Digging into the data: stress testing the Funding Circle loanbook

Funding Circle launched in 2010, in a post-recession era, and one question we’re frequently asked is what would happen to the loanbook and investor returns, if we encountered further adverse economic conditions in the UK. That’s a good question, and one we’ll aim to answer in this blog by providing results of a recent stress test we carried out.

What do we mean by stress test?

Stress testing has become a crucial part of every bank and financial institution’s risk management strategy since 2008, and for good reason. It is a way of simulating what would happen to a business in an economic downturn.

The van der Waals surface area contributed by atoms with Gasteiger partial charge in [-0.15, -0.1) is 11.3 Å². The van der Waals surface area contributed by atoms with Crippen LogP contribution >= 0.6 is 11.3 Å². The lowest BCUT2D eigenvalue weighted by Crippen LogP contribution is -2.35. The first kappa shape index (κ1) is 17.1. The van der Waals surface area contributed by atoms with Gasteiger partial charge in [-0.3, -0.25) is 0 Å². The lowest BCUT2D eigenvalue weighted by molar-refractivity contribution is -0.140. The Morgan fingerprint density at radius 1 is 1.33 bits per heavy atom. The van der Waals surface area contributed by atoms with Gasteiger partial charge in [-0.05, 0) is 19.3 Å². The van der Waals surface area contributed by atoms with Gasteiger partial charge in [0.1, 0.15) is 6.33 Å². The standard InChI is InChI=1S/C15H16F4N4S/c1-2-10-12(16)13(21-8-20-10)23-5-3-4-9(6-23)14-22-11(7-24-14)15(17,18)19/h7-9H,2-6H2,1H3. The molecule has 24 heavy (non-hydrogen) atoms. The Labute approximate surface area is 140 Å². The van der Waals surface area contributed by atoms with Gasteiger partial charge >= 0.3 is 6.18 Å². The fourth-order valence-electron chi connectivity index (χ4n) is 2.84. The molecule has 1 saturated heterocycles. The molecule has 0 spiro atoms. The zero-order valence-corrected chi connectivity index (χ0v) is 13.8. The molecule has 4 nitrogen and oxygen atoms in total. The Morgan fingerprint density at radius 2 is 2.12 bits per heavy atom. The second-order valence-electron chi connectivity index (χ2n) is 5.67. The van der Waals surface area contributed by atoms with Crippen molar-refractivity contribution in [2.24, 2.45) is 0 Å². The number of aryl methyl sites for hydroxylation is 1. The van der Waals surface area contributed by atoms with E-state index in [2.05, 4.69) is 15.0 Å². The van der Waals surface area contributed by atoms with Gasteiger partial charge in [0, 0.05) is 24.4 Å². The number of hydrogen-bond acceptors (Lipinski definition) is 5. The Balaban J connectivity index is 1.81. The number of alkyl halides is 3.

Last week, the Bank of England published the results of a UK Banking System stress test, where 3 of 8 leading banks were found to be lacking in financial strength. Although we do not work as a bank operates, we are interested in finding out what would happen to the returns of our investors on the marketplace, should we encounter an economic downturn. We feel it is important for marketplace lending to come under the same scrutiny and undergo the same test as the banks did. The scenario we are therefore going to focus on is one which was set out by the Prudential Regulation Authority (PRA) for the 2014 stress test, and is also the most stringent.

What did we do?